I’m also occasionally waitressing on the side, which can bump my working hours up to 50-60 hours per week. It’s amazing, because even though I’m busy, I still have all this time to complain and remind all my friends about it!!! I wish I could say I’m finding myself in good company, whining on a pile of George Washingtons and all, but truth is I’m not. It’s hard being fabulous when daddy makes you a budget that slashes your disposable income in half. Dude, Reedo cut my disposable income like Reagan and George Double-ya cut taxes. How the hell am I going to carelessly buy satin handkerchiefs now, dad? Ugh~
This leads me to the “curriculum” of this post. This, right here, is the crap I’ll be yelling at my grandkids as I’m sitting rocking back and forth in a rickety, old rocking chair, with my teeth falling out, and saliva dripping down my wrinkled chin (too much tanning). Here’s the one important thing I’ve learned through my jobs. Below, you’ll find information that may not be pretty, but like I said, this is the School of Hard Knocks, brah! Pimpin’ ain’t easy!
Here’s the one thing I’ll be shouting at my grandkids other than “WHAT DID YOU JUST SAY?”:
There are a bunch of different people out there, many with different backgrounds and upbringings than you.
Duh? Point is, I had been used to my little bubble while in college. Surrounded (mostly) by Division 1 athletes, ambitious double majors, cynical kids who didn’t get into Cornell, and people who scored at least 1910 on their SATs, I had myself thinking this was the “real world”. Before I sound like an ass, let me explain myself. I had the privilege of going to a great university where I was pushed because of the intelligence of those around me. This is a huuuuge part of what makes a great school a “great school”. This bubble of people had me thinking this is how every workplace would be. You’ll find that once you’re out trying to find a job, this is not always true.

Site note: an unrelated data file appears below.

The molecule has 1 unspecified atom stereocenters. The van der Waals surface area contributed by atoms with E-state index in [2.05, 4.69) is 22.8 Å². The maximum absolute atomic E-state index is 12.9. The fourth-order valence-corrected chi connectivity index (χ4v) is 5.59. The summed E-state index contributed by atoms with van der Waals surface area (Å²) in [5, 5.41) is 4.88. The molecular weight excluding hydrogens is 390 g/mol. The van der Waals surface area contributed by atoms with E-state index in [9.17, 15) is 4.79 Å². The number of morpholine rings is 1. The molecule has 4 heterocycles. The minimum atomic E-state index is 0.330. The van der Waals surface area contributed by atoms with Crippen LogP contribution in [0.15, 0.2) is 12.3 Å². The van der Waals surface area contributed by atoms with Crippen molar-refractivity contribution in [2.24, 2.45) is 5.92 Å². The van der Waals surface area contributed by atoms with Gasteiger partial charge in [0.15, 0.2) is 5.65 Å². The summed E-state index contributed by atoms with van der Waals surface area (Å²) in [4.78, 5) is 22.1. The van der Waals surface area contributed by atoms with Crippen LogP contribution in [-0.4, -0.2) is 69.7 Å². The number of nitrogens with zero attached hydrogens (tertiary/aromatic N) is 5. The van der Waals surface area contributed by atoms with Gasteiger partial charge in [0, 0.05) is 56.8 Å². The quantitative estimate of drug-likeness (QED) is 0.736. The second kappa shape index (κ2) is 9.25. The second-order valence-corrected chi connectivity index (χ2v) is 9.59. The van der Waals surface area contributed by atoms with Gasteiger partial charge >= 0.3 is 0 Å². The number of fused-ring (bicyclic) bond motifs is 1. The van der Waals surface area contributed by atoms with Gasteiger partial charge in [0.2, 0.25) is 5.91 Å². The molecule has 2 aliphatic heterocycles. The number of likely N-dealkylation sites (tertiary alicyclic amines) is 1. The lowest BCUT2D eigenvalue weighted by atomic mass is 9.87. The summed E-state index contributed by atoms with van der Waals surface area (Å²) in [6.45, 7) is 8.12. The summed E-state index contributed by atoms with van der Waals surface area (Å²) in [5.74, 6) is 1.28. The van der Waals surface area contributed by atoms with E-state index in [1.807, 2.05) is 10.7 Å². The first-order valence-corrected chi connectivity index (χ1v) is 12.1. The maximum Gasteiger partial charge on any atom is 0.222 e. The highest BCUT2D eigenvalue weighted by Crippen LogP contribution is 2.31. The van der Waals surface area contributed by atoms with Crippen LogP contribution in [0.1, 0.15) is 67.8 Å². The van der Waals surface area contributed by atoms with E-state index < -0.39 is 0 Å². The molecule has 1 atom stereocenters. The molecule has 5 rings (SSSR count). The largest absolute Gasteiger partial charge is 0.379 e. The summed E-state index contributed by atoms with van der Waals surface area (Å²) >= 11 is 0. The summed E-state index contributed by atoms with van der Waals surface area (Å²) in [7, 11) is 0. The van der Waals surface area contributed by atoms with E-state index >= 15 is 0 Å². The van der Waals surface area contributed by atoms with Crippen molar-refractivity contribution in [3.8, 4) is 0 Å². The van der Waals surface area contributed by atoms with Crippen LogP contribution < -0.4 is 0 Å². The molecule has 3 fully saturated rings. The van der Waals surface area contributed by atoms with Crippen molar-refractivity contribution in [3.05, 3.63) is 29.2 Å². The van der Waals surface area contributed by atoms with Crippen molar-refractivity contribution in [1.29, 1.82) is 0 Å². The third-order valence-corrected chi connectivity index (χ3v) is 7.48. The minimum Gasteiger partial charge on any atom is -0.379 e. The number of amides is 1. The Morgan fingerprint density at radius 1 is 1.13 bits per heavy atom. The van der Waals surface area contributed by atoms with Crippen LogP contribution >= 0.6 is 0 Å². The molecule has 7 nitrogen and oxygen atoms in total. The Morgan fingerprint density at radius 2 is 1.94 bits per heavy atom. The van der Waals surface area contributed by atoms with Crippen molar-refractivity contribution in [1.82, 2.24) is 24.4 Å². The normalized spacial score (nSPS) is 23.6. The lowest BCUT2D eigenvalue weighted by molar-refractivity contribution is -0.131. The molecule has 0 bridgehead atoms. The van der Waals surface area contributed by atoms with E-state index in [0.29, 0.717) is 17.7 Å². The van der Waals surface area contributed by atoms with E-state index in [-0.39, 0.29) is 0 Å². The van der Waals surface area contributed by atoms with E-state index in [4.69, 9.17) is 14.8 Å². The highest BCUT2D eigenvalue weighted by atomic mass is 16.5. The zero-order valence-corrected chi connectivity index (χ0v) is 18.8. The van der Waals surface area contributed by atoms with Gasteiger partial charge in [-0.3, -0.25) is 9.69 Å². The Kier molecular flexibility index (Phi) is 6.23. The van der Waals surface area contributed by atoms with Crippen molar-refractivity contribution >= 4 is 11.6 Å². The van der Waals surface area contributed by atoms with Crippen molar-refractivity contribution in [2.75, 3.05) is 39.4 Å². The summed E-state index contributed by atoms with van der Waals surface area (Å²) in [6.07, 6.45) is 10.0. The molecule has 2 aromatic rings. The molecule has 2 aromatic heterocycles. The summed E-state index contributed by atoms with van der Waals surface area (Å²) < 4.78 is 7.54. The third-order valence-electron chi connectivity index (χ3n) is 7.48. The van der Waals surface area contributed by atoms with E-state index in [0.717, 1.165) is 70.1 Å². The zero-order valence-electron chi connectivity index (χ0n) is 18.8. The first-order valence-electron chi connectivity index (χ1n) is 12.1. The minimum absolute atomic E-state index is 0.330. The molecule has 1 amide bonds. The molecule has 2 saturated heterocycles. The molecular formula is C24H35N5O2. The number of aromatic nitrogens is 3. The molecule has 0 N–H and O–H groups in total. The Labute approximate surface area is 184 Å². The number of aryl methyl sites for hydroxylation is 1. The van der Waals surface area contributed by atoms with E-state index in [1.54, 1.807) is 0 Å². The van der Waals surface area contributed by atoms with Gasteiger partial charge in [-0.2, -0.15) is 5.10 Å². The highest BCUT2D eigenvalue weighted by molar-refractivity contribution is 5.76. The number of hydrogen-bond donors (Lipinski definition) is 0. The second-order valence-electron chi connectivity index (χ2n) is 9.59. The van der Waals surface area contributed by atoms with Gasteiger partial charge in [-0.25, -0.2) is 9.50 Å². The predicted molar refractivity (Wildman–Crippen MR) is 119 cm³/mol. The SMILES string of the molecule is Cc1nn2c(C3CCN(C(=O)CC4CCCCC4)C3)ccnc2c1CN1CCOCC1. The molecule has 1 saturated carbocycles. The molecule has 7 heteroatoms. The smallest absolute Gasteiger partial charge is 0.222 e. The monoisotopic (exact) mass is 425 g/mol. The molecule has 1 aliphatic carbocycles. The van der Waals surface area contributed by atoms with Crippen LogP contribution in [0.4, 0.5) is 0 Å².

While working at my previous and current jobs, I’ve met a plethora of different people with their own backgrounds. A single mother busting her butt trying to complete her undergrad while working forty hours a week, a young guy who didn’t think a four year degree was for him (my dad, FYI), an old man who took the job so he can make ends meet… Not every workplace is full of young, hip, well-educated kids. Not everyone goes to a four year college after high school. When I was in high school, I didn’t think of any other option besides getting a bachelor’s degree. It’s what people did. It just came as a sort of culture shock for me after school, when I realized not everyone had at least a similar upbringing to me. There are many different routes you can take to where you’re going, many, which lead to the same place. Everyone’s just try’na hustle and get paid. #Capitalism, right?